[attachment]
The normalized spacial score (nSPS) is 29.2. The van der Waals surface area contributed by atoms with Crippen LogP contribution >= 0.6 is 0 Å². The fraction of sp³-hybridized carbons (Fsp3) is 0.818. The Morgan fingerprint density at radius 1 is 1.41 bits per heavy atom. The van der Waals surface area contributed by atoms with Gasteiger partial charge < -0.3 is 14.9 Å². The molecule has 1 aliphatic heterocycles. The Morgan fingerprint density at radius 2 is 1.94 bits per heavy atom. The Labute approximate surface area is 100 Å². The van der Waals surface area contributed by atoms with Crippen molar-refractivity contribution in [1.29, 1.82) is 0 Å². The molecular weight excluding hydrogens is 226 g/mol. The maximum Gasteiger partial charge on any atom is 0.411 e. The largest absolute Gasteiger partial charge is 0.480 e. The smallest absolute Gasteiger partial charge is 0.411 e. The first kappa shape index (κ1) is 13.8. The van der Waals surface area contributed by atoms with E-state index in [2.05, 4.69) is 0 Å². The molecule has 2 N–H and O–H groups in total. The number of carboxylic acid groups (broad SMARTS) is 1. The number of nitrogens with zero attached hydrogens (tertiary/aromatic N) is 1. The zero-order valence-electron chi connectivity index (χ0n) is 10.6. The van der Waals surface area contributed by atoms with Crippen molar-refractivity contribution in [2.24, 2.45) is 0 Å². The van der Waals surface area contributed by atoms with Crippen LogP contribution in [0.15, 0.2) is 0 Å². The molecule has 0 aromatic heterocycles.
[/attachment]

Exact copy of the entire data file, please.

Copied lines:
The normalized spacial score (nSPS) is 29.2. The van der Waals surface area contributed by atoms with Crippen LogP contribution >= 0.6 is 0 Å². The fraction of sp³-hybridized carbons (Fsp3) is 0.818. The Morgan fingerprint density at radius 1 is 1.41 bits per heavy atom. The van der Waals surface area contributed by atoms with Gasteiger partial charge < -0.3 is 14.9 Å². The molecule has 1 aliphatic heterocycles. The Morgan fingerprint density at radius 2 is 1.94 bits per heavy atom. The Labute approximate surface area is 100 Å². The van der Waals surface area contributed by atoms with Crippen molar-refractivity contribution in [1.29, 1.82) is 0 Å². The molecular weight excluding hydrogens is 226 g/mol. The maximum Gasteiger partial charge on any atom is 0.411 e. The largest absolute Gasteiger partial charge is 0.480 e. The smallest absolute Gasteiger partial charge is 0.411 e. The first kappa shape index (κ1) is 13.8. The van der Waals surface area contributed by atoms with E-state index in [2.05, 4.69) is 0 Å². The molecule has 2 N–H and O–H groups in total. The number of carboxylic acid groups (broad SMARTS) is 1. The number of nitrogens with zero attached hydrogens (tertiary/aromatic N) is 1. The zero-order valence-electron chi connectivity index (χ0n) is 10.6. The van der Waals surface area contributed by atoms with Crippen molar-refractivity contribution in [2.24, 2.45) is 0 Å². The van der Waals surface area contributed by atoms with Crippen LogP contribution in [0.15, 0.2) is 0 Å². The molecule has 0 aromatic heterocycles.